CSAC faces internal issues, demands meeting with Mayor

CSAC Member Sharon Williams calling Forest Defenders “eco-terrorists” in the May 2022 CSAC Meeting
credit: Unicorn Riot

After cancelling its February meeting for what committee chair Alison Clark called “housekeeping” reasons, it was a surprise when the Atlanta Public Safety Training Center Community Stakeholder Advisory Committee (CSAC) cancelled it’s second consecutive monthly meeting in March. New emails reveal the committee underwent a turbulent latter half of the month, which started with one member attempting to circumvent filing financial disclosure forms required by city of Atlanta’s ethics law and ended with members demanding to meet with Mayor Andre Dickens before resuming CSAC’s required monthly meetings

The beginning of March saw the close of an ethics inquiry into Christmas gifts given to members of CSAC by the Atlanta Police Foundation (APF). As reported by John Ruch of the Saporta Report, the city of Atlanta Ethics Division deemed the ornaments given to the committee “might raise an appearance of impropriety and implicate the City’s prohibition on gifts,” but held that neither CSAC nor APF intentionally violated the Code of Ethics, since both parties were unaware that, due to the Committee’s oversight of APF and the Foundation’s business dealings with the City, APF is a prohibited source of such gifts. At the end of the inquiry update letter, the Ethics Division recommended that CSAC undergo formal ethics training at its next monthly meeting.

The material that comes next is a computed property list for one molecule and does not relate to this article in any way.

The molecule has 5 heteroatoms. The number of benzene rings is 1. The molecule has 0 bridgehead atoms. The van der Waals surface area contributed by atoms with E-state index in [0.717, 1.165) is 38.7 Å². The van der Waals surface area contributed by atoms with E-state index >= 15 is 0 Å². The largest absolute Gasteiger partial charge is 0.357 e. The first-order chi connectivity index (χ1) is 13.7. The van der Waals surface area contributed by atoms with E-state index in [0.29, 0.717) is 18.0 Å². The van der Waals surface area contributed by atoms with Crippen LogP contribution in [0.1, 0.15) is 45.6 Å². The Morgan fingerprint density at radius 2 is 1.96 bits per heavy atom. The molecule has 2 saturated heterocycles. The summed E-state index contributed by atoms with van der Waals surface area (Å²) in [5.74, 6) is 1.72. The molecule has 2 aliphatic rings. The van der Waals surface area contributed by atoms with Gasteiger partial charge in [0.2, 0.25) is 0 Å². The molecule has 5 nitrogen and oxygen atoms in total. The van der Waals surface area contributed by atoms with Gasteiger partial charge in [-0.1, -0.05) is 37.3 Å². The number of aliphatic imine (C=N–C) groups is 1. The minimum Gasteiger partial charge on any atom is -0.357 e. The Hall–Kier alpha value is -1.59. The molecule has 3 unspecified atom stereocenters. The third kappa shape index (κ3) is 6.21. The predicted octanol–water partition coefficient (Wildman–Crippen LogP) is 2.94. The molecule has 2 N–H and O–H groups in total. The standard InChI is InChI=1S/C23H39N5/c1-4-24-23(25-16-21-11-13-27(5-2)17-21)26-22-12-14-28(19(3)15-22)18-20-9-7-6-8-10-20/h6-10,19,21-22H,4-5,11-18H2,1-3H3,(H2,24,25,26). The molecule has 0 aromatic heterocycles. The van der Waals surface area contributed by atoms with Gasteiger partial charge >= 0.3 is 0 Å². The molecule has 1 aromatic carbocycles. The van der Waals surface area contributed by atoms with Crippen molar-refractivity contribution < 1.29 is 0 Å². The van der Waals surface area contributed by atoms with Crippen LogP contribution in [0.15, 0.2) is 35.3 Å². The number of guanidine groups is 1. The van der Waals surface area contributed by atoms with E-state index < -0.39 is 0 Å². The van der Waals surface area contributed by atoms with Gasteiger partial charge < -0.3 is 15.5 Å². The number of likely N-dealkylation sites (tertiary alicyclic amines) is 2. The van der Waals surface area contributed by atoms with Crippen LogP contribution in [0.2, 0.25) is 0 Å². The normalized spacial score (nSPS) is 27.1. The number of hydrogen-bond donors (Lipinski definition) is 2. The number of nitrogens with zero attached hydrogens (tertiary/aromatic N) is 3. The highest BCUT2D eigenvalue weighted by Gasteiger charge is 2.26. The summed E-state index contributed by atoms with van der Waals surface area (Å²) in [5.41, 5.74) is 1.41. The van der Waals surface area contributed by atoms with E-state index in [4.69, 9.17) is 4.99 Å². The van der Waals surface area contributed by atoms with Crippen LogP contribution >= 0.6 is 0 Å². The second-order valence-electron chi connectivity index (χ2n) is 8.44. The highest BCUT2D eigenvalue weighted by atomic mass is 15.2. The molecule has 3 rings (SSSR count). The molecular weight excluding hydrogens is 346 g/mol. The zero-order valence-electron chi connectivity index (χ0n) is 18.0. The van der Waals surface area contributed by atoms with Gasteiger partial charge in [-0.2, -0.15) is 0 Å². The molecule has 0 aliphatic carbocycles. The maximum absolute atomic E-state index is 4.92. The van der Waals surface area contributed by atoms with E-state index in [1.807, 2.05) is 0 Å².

Financial Disclosure Woes

Clark forwarded along the results Ethics Division inquiry to the rest of the Committee on March 1 and additionally included a reminder to all the members of the Committee that they each received a prior email with information on accessing the ethics web portal to complete their yearly financial disclosure forms, asking each of the members to respond with an acknowledgement they received the email. 

Not everyone in the committee readily accepted their financial disclosure filing requirements. In a March 14 email to Janet Keene, an ethics analyst for the City’s Ethics Division, CSAC member Sharon Williams let her dissatisfaction be known. “I am a volunteer on the CSAC advisory committee for the new training facility in Dekalb County,” Williams wrote, “I volunteered to advise the non profit Atlanta Police Foundation not the city of Atlanta. I would rather resign than complete this form. Please advise. This whole thing has been poorly handled since it’s inception.”

Williams is not one to be shy about her speech. She was the first person to publicly call members of the Defend the Atlanta Forest movement eco-terrorists, using the term during the May 2022 CSAC meeting.

Unfortunately for Williams, these financial disclosures are not optional even if she were to resign. The city’s Code of Ethics requires any elected official, neighborhood planning unit (NPU) officers, about 10% of city employees, and mayoral or council appointed members of city boards to submit ethics disclosures for every year that they serve the City, including filing a disclosure the year after their service to the city ends. CSAC is what the city considers a BACE (Boards, Authority, Commission, Etc.), and, with the committee created through council legislation, individuals on the Committee are considered council appointees and therefore subject to these filing requirements.